43 females) were identified using this strategy. The mean age
for male students was 22,3 years (SD=3,4) and for female students
21,8 years (SD=3,2). The ethnic background was mainly Northern
Sotho (47%), Tsonga (26%) and others (27%). The students taking
part were guaranteed anonymity.
All volunteers were provided with
information detailing the subject and the purpose of the discussion,
and how the focus group would operate. The same person, a young,
experienced group facilitator, able to relate well with youth,
conducted all focus groups. Each participant formally consented
to participation. Students were randomly assigned to focus groups,
each consisting of 10 people. Since it was assumed that the
major drugs used and abused were alcohol and cannabis, the focus
groups concentrated on these substances. Asking a series of
prearranged questions (see below) facilitated the group.
Group discussions lasted approximately
one-and-a-half hours and, with the permission of the participants,
all discussions were audiotaped. After each group discussion,
tapes were transcribed. Transcriptions were read several times
to allow researchers to develop agreement and an understanding
of the themes of responses. One independent substance-abuse
researcher was asked to rate the themes and codes on a regular
basis as a reliability measure (65% of the codes were subject
to reliability checks). In the event of a discrepancy between
the independent and the two researchers, inter-researcher agreement
was sought to ensure the validity of the coding scheme.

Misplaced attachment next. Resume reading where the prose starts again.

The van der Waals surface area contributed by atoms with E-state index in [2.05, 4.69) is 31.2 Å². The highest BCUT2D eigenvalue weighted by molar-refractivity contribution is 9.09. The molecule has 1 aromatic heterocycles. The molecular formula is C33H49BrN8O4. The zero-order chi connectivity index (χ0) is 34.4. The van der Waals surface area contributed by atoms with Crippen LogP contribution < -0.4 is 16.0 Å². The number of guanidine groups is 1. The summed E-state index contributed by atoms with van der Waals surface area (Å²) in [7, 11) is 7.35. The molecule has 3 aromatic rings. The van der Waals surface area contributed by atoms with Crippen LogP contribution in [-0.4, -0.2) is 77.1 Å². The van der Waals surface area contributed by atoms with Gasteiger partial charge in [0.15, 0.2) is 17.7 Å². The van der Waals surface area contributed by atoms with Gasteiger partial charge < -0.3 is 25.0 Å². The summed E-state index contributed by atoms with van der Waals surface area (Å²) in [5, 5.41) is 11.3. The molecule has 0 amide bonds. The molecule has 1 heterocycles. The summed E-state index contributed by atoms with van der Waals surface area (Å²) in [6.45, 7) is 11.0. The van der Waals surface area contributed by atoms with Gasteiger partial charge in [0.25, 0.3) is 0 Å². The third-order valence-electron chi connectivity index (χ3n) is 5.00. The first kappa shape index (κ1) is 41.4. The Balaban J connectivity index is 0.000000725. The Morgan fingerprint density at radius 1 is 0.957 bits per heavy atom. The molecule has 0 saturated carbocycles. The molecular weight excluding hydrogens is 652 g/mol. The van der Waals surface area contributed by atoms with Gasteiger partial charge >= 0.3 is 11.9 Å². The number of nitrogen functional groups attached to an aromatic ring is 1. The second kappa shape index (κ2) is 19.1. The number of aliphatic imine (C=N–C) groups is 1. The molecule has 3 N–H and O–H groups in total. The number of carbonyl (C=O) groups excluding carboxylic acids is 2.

survey results in Table 1 indicate lifetime prevalence rates
and in Table 2 past-month prevalence rates for most commonly
used substances. For both lifetime and past-month use alcohol,
cigarettes, glue and cannabis were, in descending order, the
most prevalent substances used. Other drugs (salicyte analgesics,
stimulants, antibiotics, hypno-sedatives, heroin, cocaine, hallucinogens
and organic solvents) were not reported at all. For all substances,
males had higher prevalence rates than females except for glue
(see Tables 1 & 2).
1: Lifetime prevalence rates for University of the North students
2: 1-month (past month) prevalence rates (N=90)
3 indicates the frequency of the age of first use by gender
for the various substances
3: Age of first use of substance
of first use
(or less) - 16
(or less) - 16
(or less) - 16
(or less) - 16
For both males and females it appears
that the age of first use was less for cigarettes and glue than
for alcohol and cannabis. Moreover, it seems females started
earlier with the substances mentioned here than males.
Both male and female students reported
that they were introduced to substance use by the following
(in rank order): (1) friends or acquaintances: alcohol (46%),
cigarettes (21%), glue (12%) and cannabis (11%), (2) family
member or relative: cigarettes (7%), alcohol (6%), and (3) others:
cannabis (3%), cigarettes (2%), glue (1%). None of the females
were introduced to alcohol by family members but only by friends,
whereas males were introduced to alcohol by both friends and
family. Both male and female students reported that the following
family members or relatives used the following substances (in
rank order): (1) brother: alcohol (39%), cigarettes (27%), cannabis
(3%) and glue (1%), (2) parents: cigarettes (14%), alcohol (10%),
and (3) others: cigarettes (7%), alcohol (6%) and cannabis (4%).
None of the sisters of the participants are using substances.
Focus group results
focus group results are reported under the headings of the questions
that were asked.